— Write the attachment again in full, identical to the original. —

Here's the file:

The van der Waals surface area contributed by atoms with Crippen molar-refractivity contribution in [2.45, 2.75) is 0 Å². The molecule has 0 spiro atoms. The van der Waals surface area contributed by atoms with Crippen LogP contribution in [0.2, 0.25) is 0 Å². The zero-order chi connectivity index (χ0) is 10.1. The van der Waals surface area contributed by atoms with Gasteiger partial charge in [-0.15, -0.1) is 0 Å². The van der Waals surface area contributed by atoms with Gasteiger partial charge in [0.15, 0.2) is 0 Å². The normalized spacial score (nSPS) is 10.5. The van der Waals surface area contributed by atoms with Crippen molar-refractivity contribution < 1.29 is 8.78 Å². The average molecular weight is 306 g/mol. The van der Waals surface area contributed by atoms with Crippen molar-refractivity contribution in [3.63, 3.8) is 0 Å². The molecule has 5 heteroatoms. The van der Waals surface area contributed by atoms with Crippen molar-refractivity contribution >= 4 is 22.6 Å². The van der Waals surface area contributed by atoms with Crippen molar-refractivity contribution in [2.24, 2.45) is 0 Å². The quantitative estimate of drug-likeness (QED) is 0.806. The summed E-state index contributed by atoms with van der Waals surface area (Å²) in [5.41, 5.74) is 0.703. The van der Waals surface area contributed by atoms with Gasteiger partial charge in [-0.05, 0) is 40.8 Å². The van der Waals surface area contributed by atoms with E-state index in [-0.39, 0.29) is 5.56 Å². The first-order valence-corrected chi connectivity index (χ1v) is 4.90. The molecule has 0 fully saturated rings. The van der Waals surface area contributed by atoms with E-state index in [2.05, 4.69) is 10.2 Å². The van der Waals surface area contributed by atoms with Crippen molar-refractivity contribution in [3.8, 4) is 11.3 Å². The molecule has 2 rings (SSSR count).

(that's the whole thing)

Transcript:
The van der Waals surface area contributed by atoms with Crippen molar-refractivity contribution in [2.45, 2.75) is 0 Å². The molecule has 0 spiro atoms. The van der Waals surface area contributed by atoms with Crippen LogP contribution in [0.2, 0.25) is 0 Å². The zero-order chi connectivity index (χ0) is 10.1. The van der Waals surface area contributed by atoms with Gasteiger partial charge in [-0.15, -0.1) is 0 Å². The van der Waals surface area contributed by atoms with Gasteiger partial charge in [0.15, 0.2) is 0 Å². The normalized spacial score (nSPS) is 10.5. The van der Waals surface area contributed by atoms with Crippen molar-refractivity contribution < 1.29 is 8.78 Å². The average molecular weight is 306 g/mol. The van der Waals surface area contributed by atoms with Crippen molar-refractivity contribution in [3.63, 3.8) is 0 Å². The molecule has 5 heteroatoms. The van der Waals surface area contributed by atoms with Crippen molar-refractivity contribution >= 4 is 22.6 Å². The van der Waals surface area contributed by atoms with Crippen molar-refractivity contribution in [2.24, 2.45) is 0 Å². The quantitative estimate of drug-likeness (QED) is 0.806. The summed E-state index contributed by atoms with van der Waals surface area (Å²) in [5.41, 5.74) is 0.703. The van der Waals surface area contributed by atoms with Gasteiger partial charge in [-0.05, 0) is 40.8 Å². The van der Waals surface area contributed by atoms with E-state index in [-0.39, 0.29) is 5.56 Å². The first-order valence-corrected chi connectivity index (χ1v) is 4.90. The molecule has 0 fully saturated rings. The van der Waals surface area contributed by atoms with E-state index in [2.05, 4.69) is 10.2 Å². The van der Waals surface area contributed by atoms with Crippen molar-refractivity contribution in [3.8, 4) is 11.3 Å². The molecule has 2 rings (SSSR count).